Silicon was discovered in 1824 by J.J. Berzelius in Stockholm, Sweden. After carbon, silcon is the most abundant element on earth, the abundance being 277,000 ppm. It is generally present as a silicate, these being found in many rocks, clays and soils. Silicon is obtained by reducing silica (sand, SiO₂), with carbon. Further purification of the element for applications requiring high purity material (e.g. semi conductor devices) is achieved by zone refining, the resulting purity being better than 1:10⁹. Silicon exists in two allotropic forms; brown silicon is a powder, whereas crystalline (metallic) silicon is grey and it is the latter which is more widely used. Bulk silicon is unreactive towards oxygen, water, acids (excluding HF), but is soluble in hot alkalis. Silicon has many applications in various industries; for example, ultra high purity silicon is used in the semiconductor industry as a result of its semiconducting properties. Silicon is also used as an alloying element in the manufacture of certain alloys (e.g. ferrosilicon, an alloy of iron and silicon which is used to introduce silicon into steel and cast iron). It is also used in the manufacture of glass.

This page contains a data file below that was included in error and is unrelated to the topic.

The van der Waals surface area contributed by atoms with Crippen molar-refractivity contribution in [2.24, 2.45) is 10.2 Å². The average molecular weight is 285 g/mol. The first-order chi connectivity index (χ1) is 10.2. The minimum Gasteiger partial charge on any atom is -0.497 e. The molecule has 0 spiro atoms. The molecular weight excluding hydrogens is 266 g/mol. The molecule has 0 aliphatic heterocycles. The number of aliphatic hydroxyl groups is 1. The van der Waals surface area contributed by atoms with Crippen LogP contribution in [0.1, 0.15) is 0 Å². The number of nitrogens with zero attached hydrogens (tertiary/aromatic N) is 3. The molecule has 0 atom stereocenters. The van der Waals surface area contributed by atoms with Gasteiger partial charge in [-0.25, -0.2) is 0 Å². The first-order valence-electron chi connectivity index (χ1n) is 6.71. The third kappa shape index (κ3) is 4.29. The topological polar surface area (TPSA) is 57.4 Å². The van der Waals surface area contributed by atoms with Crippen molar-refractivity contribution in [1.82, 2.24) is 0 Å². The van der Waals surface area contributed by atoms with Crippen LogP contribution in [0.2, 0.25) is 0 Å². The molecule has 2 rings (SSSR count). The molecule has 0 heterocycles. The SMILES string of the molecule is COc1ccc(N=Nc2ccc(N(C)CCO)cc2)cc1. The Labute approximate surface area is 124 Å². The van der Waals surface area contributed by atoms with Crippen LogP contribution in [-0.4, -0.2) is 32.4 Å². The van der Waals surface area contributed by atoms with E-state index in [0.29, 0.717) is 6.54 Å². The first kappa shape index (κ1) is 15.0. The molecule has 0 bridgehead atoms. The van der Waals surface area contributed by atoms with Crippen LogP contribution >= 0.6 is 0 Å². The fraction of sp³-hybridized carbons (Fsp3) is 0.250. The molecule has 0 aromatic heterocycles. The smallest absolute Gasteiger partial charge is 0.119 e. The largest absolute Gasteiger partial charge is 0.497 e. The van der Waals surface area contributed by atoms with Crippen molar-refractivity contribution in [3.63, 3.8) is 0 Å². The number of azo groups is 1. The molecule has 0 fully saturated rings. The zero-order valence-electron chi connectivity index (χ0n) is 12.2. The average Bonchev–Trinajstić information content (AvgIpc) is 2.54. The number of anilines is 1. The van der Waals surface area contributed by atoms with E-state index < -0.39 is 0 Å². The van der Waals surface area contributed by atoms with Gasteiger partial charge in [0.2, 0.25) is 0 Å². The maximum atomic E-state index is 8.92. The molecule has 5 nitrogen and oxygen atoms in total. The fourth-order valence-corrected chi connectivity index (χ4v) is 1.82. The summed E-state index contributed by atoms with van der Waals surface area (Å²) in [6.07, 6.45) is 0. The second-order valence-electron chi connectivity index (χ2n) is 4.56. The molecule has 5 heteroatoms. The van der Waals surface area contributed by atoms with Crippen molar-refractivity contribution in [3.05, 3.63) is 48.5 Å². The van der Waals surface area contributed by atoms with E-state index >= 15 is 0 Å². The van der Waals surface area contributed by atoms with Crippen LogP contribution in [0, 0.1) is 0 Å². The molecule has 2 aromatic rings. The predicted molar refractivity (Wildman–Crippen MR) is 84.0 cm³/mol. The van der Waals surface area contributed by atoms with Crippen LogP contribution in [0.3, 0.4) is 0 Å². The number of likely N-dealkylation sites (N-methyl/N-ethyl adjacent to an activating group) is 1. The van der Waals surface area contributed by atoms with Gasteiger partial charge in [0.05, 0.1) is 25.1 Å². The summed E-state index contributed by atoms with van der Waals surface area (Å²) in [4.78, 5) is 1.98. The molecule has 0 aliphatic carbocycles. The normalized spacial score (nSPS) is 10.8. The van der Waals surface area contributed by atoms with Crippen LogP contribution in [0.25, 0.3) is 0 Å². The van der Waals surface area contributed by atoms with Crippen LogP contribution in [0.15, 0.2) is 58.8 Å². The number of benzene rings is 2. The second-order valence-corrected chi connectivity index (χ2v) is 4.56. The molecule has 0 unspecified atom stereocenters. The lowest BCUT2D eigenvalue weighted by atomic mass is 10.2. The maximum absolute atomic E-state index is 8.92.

Small particles with an approximately defined size range. Those materials described as alloy precursors are not true alloys - they are made by sintering a blend of powders of the component metals to achieve alloying by diffusion. The resultant cake is ground and sieved to the required particle size range. Unless otherwise stated, the particle sizes shown are for guidance only. We do not guarantee either any particular size distribution between the quoted minimum and maximum sizes, or a specific particle shape.